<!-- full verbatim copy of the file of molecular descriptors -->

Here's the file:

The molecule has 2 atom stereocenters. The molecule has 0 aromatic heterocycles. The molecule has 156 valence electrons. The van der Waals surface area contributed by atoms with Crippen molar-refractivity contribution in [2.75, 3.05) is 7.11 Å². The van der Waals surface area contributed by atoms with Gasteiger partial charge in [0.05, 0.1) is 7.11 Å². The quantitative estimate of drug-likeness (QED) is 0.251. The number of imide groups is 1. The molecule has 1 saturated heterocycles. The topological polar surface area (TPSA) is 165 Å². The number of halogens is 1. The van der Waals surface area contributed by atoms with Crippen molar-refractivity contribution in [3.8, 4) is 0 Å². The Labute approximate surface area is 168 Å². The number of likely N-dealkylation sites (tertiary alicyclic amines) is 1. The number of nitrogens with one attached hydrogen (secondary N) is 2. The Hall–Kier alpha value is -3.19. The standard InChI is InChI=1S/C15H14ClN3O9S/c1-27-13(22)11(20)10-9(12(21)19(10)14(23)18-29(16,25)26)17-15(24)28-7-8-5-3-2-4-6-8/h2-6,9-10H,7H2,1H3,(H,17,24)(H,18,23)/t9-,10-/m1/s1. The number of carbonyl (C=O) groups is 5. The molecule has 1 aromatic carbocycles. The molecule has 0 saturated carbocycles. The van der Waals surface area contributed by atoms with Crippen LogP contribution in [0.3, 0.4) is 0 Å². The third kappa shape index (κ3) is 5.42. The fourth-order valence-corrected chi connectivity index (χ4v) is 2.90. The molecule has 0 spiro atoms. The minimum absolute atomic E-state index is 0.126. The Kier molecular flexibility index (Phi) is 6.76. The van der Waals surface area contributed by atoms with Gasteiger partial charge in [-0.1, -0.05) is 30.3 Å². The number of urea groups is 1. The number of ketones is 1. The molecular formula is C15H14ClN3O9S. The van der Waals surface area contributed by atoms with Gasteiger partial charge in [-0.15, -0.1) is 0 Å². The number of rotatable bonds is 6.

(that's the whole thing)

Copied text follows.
The molecule has 2 atom stereocenters. The molecule has 0 aromatic heterocycles. The molecule has 156 valence electrons. The van der Waals surface area contributed by atoms with Crippen molar-refractivity contribution in [2.75, 3.05) is 7.11 Å². The van der Waals surface area contributed by atoms with Gasteiger partial charge in [0.05, 0.1) is 7.11 Å². The quantitative estimate of drug-likeness (QED) is 0.251. The number of imide groups is 1. The molecule has 1 saturated heterocycles. The topological polar surface area (TPSA) is 165 Å². The number of halogens is 1. The van der Waals surface area contributed by atoms with Crippen molar-refractivity contribution in [3.8, 4) is 0 Å². The Labute approximate surface area is 168 Å². The number of likely N-dealkylation sites (tertiary alicyclic amines) is 1. The number of nitrogens with one attached hydrogen (secondary N) is 2. The Hall–Kier alpha value is -3.19. The standard InChI is InChI=1S/C15H14ClN3O9S/c1-27-13(22)11(20)10-9(12(21)19(10)14(23)18-29(16,25)26)17-15(24)28-7-8-5-3-2-4-6-8/h2-6,9-10H,7H2,1H3,(H,17,24)(H,18,23)/t9-,10-/m1/s1. The number of carbonyl (C=O) groups is 5. The molecule has 1 aromatic carbocycles. The molecule has 0 saturated carbocycles. The van der Waals surface area contributed by atoms with Crippen LogP contribution in [0.3, 0.4) is 0 Å². The third kappa shape index (κ3) is 5.42. The fourth-order valence-corrected chi connectivity index (χ4v) is 2.90. The molecule has 0 spiro atoms. The minimum absolute atomic E-state index is 0.126. The Kier molecular flexibility index (Phi) is 6.76. The van der Waals surface area contributed by atoms with Gasteiger partial charge in [-0.1, -0.05) is 30.3 Å². The number of urea groups is 1. The number of ketones is 1. The molecular formula is C15H14ClN3O9S. The van der Waals surface area contributed by atoms with Gasteiger partial charge in [-0.15, -0.1) is 0 Å². The number of rotatable bonds is 6.